The 462 year-old city has seen the influence of many cultures and countries, but the influence of the Black community has played a large part in shaping the city into what it is today. In the heart of Pensacola is a cabin that belonged to Julee Panton, a free woman of color who is said to have tried to purchase the freedom of enslaved Blacks in the early 1800s. A bust of Martin Luther King Jr. sits in Pensacola’s Martin Luther King Plaza, placed there in 1993 to celebrate the work of the legendary Civil Rights leader, and a memorial of Gen. Daniel “Chappie” James, the first Black officer in the history of the United States military to attain 4-star full general rank, sits in a plaza dedicated to him.
Pensacola’s Fort Pickens, one of the few Union-occupied forts in the south during the American Civil War, was recently accepted into the National Park Service’s Underground Railroad Network to Freedom. The site, operated by the Gulf Islands National Seashore, was a beacon in 1861 and 1862 for freedom seekers. The fort was also defended by members of the 25th U.S. Colored Troops in 1864.
One of the clearest examples of the influence Black Americans have had on Pensacola can be found in the Belmont-Devilliers district. In the time of segregation, Belmont-DeVilliers was the commercial and cultural hub of Pensacola’s Black community. Known locally as The Blocks, the neighborhood was home to many Black-owned businesses, restaurants and music venues, including Abe’s 506 Club where such musical legends as Louis Armstrong, James Brown, Ray Charles, B.B. King and Aretha Franklin all performed. Today, the Belmont-Devilliers district stays true to its history, filled with offices, shops and restaurants that offer some of the best culinary offerings in Pensacola including Blue Dot Barbecue and Five Sisters, among others.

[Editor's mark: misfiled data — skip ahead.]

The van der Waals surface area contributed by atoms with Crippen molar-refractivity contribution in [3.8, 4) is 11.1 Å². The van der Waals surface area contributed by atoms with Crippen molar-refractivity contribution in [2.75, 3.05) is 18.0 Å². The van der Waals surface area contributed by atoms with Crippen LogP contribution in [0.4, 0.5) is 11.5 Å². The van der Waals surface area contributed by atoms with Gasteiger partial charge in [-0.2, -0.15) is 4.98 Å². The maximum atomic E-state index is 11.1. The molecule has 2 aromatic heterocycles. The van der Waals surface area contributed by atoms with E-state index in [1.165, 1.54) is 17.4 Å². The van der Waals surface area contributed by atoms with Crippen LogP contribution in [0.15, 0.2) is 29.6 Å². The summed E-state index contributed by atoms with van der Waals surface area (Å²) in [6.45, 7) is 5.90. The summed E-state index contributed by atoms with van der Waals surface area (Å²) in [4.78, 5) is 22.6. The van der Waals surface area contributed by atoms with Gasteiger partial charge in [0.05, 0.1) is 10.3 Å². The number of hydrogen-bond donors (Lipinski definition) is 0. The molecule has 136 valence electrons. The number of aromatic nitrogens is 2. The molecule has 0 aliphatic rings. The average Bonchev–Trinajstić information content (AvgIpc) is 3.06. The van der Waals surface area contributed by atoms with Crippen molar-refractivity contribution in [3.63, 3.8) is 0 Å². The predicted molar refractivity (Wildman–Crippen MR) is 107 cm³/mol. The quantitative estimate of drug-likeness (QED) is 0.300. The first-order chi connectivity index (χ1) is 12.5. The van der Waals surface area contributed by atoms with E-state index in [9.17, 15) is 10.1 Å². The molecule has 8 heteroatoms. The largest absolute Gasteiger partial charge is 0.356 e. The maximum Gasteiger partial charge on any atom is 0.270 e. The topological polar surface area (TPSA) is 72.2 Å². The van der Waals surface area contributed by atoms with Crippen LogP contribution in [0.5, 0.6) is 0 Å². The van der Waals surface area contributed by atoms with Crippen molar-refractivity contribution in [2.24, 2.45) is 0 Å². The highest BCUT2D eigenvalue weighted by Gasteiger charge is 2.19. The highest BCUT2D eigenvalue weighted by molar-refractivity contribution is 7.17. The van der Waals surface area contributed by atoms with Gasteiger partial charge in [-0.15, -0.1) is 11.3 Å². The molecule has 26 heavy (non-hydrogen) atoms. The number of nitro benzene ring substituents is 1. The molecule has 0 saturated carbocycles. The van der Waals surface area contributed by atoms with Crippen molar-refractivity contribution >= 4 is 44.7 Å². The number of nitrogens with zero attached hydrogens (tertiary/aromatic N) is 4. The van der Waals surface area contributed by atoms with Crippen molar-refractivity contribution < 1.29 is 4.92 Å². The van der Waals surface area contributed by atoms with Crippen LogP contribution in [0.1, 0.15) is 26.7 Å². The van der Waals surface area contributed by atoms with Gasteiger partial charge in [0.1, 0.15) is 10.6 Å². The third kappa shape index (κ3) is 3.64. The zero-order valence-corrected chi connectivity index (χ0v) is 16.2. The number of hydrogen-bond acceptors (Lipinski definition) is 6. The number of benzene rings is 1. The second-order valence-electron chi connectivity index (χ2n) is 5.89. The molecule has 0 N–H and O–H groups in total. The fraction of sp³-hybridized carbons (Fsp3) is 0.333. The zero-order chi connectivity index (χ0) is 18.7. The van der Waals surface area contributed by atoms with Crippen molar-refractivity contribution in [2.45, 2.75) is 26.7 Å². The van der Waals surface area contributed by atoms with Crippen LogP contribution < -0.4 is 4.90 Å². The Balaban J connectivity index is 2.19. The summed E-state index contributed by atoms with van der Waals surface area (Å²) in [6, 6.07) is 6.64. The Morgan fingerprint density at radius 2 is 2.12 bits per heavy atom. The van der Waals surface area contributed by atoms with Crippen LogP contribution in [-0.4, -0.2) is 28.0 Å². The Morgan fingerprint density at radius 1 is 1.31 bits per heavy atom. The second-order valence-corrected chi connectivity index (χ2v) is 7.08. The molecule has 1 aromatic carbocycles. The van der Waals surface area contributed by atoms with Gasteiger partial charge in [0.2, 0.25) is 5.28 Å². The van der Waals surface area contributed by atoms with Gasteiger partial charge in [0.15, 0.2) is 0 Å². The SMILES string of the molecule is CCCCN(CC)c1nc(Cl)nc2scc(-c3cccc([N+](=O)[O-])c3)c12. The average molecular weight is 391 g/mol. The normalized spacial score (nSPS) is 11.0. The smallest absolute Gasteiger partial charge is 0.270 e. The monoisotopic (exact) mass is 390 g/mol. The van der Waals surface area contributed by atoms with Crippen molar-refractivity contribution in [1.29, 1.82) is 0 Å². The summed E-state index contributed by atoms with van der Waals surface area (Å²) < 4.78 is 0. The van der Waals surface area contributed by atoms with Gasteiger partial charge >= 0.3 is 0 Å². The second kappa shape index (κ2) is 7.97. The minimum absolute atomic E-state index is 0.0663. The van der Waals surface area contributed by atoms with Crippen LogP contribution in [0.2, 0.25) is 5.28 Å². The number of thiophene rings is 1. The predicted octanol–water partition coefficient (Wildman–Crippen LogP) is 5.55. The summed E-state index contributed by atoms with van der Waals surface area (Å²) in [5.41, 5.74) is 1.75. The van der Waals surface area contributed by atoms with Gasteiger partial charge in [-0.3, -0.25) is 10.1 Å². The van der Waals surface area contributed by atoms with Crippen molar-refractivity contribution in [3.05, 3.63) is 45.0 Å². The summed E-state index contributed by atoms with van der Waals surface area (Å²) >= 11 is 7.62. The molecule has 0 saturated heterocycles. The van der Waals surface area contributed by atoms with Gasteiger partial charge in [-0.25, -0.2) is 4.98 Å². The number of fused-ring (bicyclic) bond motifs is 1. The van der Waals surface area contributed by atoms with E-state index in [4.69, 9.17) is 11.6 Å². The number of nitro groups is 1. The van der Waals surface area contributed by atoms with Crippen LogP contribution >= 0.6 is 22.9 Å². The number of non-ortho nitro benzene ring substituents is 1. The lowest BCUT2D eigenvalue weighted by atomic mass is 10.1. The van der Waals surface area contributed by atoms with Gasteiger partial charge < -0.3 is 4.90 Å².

How to experience it:
- Visit the General Daniel Chappie James Museum of Pensacola, Inc. to learn more about the general’s contributions to the U.S. military as well as the accomplishments and work of other black Americans in the military.
- Visit the Historic Pensacola Village to see Julee Panton’s cottage and get a feel for the way people lived in Pensacola before modern conveniences.
- Visit the Black Citizenship in the Age of Jim Crow exhibit at the Voices of Pensacola co-hosted by the African American Heritage Society of Pensacola. The traveling exhibit was curated by the New-York Historical Society Museum & Library.
- Visit the Belmont-Devilliers district to experience the food, culture and history that has helped shape Pensacola.
- Visit Fort Pickens at the Gulf Island National Seashore to get a glimpse of Pensacola’s history. Please note that at this time, Fort Pickens is temporarily closed to the public due to damage it sustained from Hurricane Sally this past September. Check the Fort’s site for updates on openings and closures.